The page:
National Racing Compact

Participating Commissions

Participating Jurisdictions

The National Racing License is recognized in 24 jurisdictions:

Compact Members   Participation Jurisdictions*
Arizona   Arkansas
California   Illinois
Delaware   Indiana
Florida   Iowa
Kentucky   Michigan
Louisiana   New Mexico
Maryland   Ontario
Nebraska   Pennsylvania
New Jersey   Texas
New York   Wyoming
Ohio    
Oklahoma    
Virginia  
Washington  
West Virginia  

* Participates but issues its own state license pending adoption of legislation to join the Compact. May have additional requirements.

Membership vs. Participation, What Does It Mean?

The National Racing Compact was created in response to the FBI's refusal to allow racing commissioners from different jurisdictions to talk about or "share" criminal history record information (CHRI) they had received from the FBI. Racing commissioners wanted the ability to discuss files, which they individually had access to, with other states' commissioners in order to create a multi-state license.

In order to be a member of the NRC, a state must adopt model legislation that authorizes its commissioners to meet with commissioners from other NRC member states and discuss criminal history information that the NRC receives from the FBI.

Thus, any state that is a member of the NRC has access to CHRI generated by an NRC application.

States that are not members, i.e., have not adopted the Compact's model legislation, do not have access to the Compact's copy of the CHRI of its applicants.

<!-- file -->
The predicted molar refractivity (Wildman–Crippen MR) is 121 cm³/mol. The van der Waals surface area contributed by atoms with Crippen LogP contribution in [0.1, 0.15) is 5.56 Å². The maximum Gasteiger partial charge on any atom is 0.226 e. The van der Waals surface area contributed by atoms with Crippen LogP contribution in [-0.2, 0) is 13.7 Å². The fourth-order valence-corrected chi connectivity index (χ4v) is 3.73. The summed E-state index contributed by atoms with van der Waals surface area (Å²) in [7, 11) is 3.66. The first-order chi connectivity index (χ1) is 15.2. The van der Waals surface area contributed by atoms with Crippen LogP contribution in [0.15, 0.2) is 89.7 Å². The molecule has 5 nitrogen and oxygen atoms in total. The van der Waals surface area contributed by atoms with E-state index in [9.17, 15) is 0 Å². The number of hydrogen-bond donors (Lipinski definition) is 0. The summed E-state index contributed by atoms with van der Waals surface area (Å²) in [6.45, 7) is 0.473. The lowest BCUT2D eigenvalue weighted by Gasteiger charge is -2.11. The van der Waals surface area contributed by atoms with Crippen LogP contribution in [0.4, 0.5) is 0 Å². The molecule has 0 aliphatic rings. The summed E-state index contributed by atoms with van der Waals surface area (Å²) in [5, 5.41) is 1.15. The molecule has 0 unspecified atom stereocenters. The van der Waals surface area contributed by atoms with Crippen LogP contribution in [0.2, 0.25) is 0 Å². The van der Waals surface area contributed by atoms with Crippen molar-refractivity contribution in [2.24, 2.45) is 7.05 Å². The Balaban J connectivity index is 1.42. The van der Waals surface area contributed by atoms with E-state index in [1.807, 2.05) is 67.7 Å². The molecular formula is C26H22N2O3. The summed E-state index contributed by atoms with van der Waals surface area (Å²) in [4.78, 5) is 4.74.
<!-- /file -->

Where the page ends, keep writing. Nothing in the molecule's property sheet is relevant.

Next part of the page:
Member states have agreed, via the model legislation, to accept anyone licensed by the Compact. Member states are equally represented on the board of the Compact, participate in the development and adoption of the multi-state licensing criteria and have the opportunity to provide input on individual licensing decisions.

Non-member states may elect to participate at various levels.

In many cases, non-member states accept the National License on a reciprocity basis, recognizing the high standards National License holders meet.

At the lowest level, the participating state simply allows the Compact to handle the paperwork associated with applying for a license but makes its own decision about whether to issue a state license to an applicant. For instance, an owner applies for a National License and indicates he also wants to be licensed in a non-member, participating state.

  • The Compact collects the state's license fee and forwards the fee and a copy of the application to the non-member state;
  • If an RCI fingerprint card has been used, the Compact can ask the FBI to send a copy of the CHRI directly to the non-member state;
  • If an NRC fingerprint card has been used, the state is asked to accept the fingerprinting process on a reciprocity basis;
  • The state then makes its own decision on issuing a license.

In this instance, the Compact is merely facilitating the licensing process for the applicant and the state, similar to the use of multi-state application forms recognized by NAPRA and RCI.